Kudankulam Nuclear Power Plant Hit By Cyberattack

India’s second nuclear power unit stopped operating on 19th October 2019. It is suspected that the Kudankulam Nuclear Power Plant was hit by a cyberattack and the authorities were already alerted of the threat months in advance. Even as cybersecurity experts were investigating the case, the authorities were quick to dismiss any occurrence of a spyware infiltrating their systems. Although in a subsequent press release the authorities accepted the cyberattack on their systems. The power plant project built in collaboration with Russia has been a target of foreign players since its inception. Meanwhile, the cybersecurity community is concerned whether the Kudankulam hackers did steal India’s Thorium secrets.

Kudankulam Nuclear Power Plant hit by Cyberattack
Kudankulam Nuclear Power Plant hit by Cyberattack

Nuclear Power Unit stops operating

The second 1,000 MW nuclear power unit at Kudankulam, owned by the Nuclear Power Corporation of India Ltd (NPCIL) stopped power generation on Saturday 19th October, said Power System Operation Corporation Ltd (POSOCO). The atomic power plant stopped generation about 12.30 a.m. on Saturday owing to “SG level low”, the company added. The expected date of the unit’s revival is not known. The NPCIL has two 1,000 MW nuclear power plants at Kudankulam Nuclear Power Project (KNPP) built with Russian equipment.

Official statement from Kudankulam Power Plant Project on Cyberattack
Official statement from Kudankulam Power Plant Project on Cyberattack

While cybersecurity experts are investigating the breach, the Kudankulam Nuclear Power Plant in Tamil Nadu has denied being the victim of a cyber attack and denied any incident of a spy virus having infected the systems at the plant. The statement asserted that since “Kudankulam Nuclear Power Plant Project (KKNPP) and other Indian Power Plants Control Systems are stand alone and not connected to outside cyber network and Internet, any cyberattack on the Nuclear Power Plant Control Systems is not possible.” This however, is a false assertion which was exposed when Israeli intelligence targeted Iranian Nuclear facility (which also was not connected to Internet) with Stuxnet.

NPCIL confirms Cyberattack

After initially denying the incident the Nuclear Power Corporation of India Ltd (NPCIL) on Wednesday accepted cyber attack on its system.

“Identification of malware in NPCIL system is correct. The matter was conveyed by CERT-In when it was noticed by them on September 4, 2019,” a statement issued by NPCIL said. “The matter was immediately investigated by DAE (Department of Atomic Energy) specialists. The investigation revealed that the infected PC belonged to a user who was connected in the internet connected network for administrative purposes. This is isolated from the critical internal network,” it said adding the networks are being monitored continuosly. The statement said that the plant systems were not affected by the malware.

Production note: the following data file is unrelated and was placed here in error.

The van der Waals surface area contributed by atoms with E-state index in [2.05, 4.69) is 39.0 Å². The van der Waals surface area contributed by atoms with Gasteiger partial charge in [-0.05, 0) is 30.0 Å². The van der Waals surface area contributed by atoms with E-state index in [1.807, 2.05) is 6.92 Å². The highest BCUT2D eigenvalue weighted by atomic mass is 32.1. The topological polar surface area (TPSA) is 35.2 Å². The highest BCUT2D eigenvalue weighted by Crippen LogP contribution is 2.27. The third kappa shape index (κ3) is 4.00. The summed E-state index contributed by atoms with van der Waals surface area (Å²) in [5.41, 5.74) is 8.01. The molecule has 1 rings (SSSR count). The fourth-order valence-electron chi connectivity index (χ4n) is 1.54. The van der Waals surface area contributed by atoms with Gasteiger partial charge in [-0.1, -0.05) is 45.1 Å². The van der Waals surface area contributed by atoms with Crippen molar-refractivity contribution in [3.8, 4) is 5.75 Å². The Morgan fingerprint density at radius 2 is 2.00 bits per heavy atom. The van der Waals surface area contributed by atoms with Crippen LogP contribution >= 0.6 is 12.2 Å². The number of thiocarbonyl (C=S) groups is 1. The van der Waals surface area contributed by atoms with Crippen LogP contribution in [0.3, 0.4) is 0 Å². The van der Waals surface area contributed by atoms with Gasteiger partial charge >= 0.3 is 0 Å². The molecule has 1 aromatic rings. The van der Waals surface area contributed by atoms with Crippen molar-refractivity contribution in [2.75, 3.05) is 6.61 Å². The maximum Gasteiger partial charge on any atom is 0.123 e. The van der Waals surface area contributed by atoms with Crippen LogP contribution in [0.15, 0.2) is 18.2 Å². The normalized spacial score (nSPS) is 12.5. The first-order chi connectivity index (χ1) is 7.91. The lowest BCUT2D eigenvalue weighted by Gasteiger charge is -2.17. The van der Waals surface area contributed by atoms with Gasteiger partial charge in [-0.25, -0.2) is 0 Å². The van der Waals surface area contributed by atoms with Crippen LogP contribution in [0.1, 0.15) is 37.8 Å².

Nuclear Power Corporation of India confirms Cyberattack
Nuclear Power Corporation of India confirms Cyberattack

Prior warning

More than a month before the unit stopped operating, the National Cyber Security Coordinator Office was notified of an intrusion of their systems by cyber threat intelligence analyst, Pukhraj Singh. The alert was generated on investigation by cybersecurity firm Kaspersky into spy tools dubbed DTrack.

“Domain controller-level access [gained] at Kudankulam Nuclear Power Plant. The government was notified way back,” said cyber security professional Pukhraj Singh, who in a series of tweets on Monday and Tuesday contended that he was first alerted by a “third party” that discovered the hack and had in turn alerted the National Cyber Security Coordinator on September 3.

“And there was another target way more serious,” he told HT, without giving more details.


An official in a cyber security division of the government, asking not to be named, said that a tip-off was received from “a friendly country” and a team of experts was rushed to the facility located in Tirunelveli in Tamil Nadu in early September. “The foreign government’s help allowed for a quick response,” this person added, asking not to be named.

Refusing to give more details about the second incident that Singh referred to, he said the disclosure must be made by the government alone. “I think the government should be the one disclosing. I’ve told [National Cyber Coordination Centre chief] Lt Gen Rajesh Pant so. Responsible disclosure is a normal practice. Everyone gets hacked. It must be relayed with confidence and clarity,” he added.